THE TURKISH government, facing economic difficulties, is hellbent on cutting out retailers with high fruit and vegetable prices as the introduction of municipality markets has taken effect.
On Sunday, Turks formed long queues at vegetable stalls of municipality markets which have been introduced by President Recep Tayyip Erdogan’s government. The markets are also known as state markets.
With these markets, Ankara aims to put a stop to high prices that have seen more Turkish citizens further struggling.
The markets have been opened in various Ankara districts, along with 34 different districts of Istanbul. The move has been largely viewed as the Turkish government’s stringent move to cut out retailers who have been frequently targeted for increasing prices.
Selling without a profit
At the municipal markets, fruit and vegetables will be sold by the municipalities without making a profit. The long term is to have the markets diversified to be able to sell other food items.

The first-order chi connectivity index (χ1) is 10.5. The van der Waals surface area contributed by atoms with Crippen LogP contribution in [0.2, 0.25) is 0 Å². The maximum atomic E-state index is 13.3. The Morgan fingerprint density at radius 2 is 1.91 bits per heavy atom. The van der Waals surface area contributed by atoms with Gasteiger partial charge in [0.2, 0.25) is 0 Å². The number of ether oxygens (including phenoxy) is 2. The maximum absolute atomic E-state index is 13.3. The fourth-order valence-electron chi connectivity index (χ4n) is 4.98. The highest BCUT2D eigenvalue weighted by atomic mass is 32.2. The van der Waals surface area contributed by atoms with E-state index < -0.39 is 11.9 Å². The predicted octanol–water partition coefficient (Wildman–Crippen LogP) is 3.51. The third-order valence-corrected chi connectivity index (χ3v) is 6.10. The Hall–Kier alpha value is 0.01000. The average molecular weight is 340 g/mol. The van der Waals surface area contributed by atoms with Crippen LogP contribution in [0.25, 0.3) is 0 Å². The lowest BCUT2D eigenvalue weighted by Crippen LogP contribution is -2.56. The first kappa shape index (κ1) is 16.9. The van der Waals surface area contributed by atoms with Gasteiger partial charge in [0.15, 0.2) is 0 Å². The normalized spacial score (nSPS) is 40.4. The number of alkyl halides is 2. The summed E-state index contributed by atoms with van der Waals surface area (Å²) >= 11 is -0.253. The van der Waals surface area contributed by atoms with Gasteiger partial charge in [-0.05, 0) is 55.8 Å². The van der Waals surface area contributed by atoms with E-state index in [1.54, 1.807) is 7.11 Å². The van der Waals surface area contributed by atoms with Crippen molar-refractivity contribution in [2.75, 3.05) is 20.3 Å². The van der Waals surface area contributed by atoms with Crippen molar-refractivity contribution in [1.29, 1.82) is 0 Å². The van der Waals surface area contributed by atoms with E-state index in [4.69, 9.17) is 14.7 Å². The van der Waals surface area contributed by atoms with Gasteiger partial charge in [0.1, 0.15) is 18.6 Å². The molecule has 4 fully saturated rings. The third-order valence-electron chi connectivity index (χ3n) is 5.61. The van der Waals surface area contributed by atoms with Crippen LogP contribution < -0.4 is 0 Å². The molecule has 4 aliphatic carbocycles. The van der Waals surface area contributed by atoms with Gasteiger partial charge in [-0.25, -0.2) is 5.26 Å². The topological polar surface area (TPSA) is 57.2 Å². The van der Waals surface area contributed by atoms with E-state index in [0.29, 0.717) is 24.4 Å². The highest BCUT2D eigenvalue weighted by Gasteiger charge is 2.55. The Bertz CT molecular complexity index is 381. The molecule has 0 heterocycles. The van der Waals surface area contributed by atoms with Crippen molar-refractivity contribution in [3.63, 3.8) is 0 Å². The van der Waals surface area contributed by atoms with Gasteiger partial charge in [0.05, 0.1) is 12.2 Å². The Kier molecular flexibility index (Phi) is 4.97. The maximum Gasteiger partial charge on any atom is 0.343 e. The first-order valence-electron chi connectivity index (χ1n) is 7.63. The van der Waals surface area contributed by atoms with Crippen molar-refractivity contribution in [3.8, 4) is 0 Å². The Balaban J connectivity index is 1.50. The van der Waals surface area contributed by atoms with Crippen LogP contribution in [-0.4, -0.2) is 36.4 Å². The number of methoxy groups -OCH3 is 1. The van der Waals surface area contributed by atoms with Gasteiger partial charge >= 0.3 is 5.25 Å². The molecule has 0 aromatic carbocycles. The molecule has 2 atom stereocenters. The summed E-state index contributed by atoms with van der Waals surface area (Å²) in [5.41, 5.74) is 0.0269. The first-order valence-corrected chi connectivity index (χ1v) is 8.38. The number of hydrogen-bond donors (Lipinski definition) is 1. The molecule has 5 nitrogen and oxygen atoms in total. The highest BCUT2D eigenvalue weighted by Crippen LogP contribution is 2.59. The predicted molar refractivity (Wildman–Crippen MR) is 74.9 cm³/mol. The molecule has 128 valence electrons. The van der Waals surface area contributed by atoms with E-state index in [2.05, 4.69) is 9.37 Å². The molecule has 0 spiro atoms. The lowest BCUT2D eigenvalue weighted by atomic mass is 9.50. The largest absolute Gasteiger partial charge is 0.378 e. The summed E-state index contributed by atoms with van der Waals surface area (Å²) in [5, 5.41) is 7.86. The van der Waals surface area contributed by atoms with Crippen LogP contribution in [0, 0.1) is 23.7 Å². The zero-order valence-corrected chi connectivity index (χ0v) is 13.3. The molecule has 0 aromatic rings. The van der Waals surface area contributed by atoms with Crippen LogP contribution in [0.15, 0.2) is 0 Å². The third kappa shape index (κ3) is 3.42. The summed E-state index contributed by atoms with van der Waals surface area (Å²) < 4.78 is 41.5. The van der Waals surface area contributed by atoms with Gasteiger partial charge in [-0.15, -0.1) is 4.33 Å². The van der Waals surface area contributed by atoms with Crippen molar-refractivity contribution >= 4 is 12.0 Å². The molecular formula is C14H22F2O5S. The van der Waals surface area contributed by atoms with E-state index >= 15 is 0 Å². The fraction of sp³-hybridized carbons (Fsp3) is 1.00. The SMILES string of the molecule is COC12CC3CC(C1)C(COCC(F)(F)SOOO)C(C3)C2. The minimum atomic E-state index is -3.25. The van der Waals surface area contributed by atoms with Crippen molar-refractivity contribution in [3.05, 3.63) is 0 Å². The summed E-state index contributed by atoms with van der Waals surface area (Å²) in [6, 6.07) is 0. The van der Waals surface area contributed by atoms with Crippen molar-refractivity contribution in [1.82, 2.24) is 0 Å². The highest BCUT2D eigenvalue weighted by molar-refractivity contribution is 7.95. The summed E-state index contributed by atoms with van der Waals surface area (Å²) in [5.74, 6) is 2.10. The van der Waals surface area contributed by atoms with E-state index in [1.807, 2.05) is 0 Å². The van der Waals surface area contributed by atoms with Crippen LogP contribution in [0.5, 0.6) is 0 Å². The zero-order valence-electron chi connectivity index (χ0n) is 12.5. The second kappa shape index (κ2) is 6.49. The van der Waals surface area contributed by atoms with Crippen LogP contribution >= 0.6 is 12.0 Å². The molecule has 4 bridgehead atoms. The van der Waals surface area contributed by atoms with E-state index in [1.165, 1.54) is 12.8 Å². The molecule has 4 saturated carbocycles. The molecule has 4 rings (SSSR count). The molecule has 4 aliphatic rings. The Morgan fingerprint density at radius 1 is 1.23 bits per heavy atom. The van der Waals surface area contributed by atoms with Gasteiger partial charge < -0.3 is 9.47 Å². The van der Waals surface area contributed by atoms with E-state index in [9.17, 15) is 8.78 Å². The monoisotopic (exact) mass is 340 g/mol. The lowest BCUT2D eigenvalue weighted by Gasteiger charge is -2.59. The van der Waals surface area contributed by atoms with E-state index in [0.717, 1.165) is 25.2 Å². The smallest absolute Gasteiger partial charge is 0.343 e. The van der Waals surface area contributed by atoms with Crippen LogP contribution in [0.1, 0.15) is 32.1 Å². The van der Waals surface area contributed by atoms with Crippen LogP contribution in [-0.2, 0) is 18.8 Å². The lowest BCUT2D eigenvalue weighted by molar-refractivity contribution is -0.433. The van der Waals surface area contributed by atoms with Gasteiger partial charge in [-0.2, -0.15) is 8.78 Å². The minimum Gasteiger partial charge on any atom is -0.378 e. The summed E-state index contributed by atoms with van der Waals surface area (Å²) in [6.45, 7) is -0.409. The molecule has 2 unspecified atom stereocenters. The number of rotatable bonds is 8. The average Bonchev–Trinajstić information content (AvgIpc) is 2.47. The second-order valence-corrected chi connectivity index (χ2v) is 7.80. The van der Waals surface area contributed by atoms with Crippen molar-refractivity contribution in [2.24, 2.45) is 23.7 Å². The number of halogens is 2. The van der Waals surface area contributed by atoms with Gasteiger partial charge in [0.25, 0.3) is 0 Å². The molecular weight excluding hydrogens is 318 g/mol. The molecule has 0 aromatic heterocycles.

According to Diken news report, on the first day of the implementation, Turkish citizenry showed huge interest in the municipal markets that opened across İstanbul. Locals flocked to the markets to buy cheaper fruits and vegetables.
At the first day of implementation, there was a restriction of 2 kg quota for each citizen. With this limitation, a person can only buy two kg of fruit and vegetables in one day.
The price in the markets is 40% is cheaper than in other markets.
High food prices a headache and challenge for AKP
The idea of creating state markets has been created following food prices increased around 31% across the country in a year-on-year surge. Increasing food prices has turned out to be a nightmare for the governing AKP. The problem is really proving to be a headache for the party as the March 31 local elections fast approach.
An angry Erdogan said: “Swollen by the brokers, the government has for some time been consistent in its investigation to inspect price hikes in vegetable and fruit markets. The studies aiming to reduce the vegetable and fruit prices in those markets have ended.”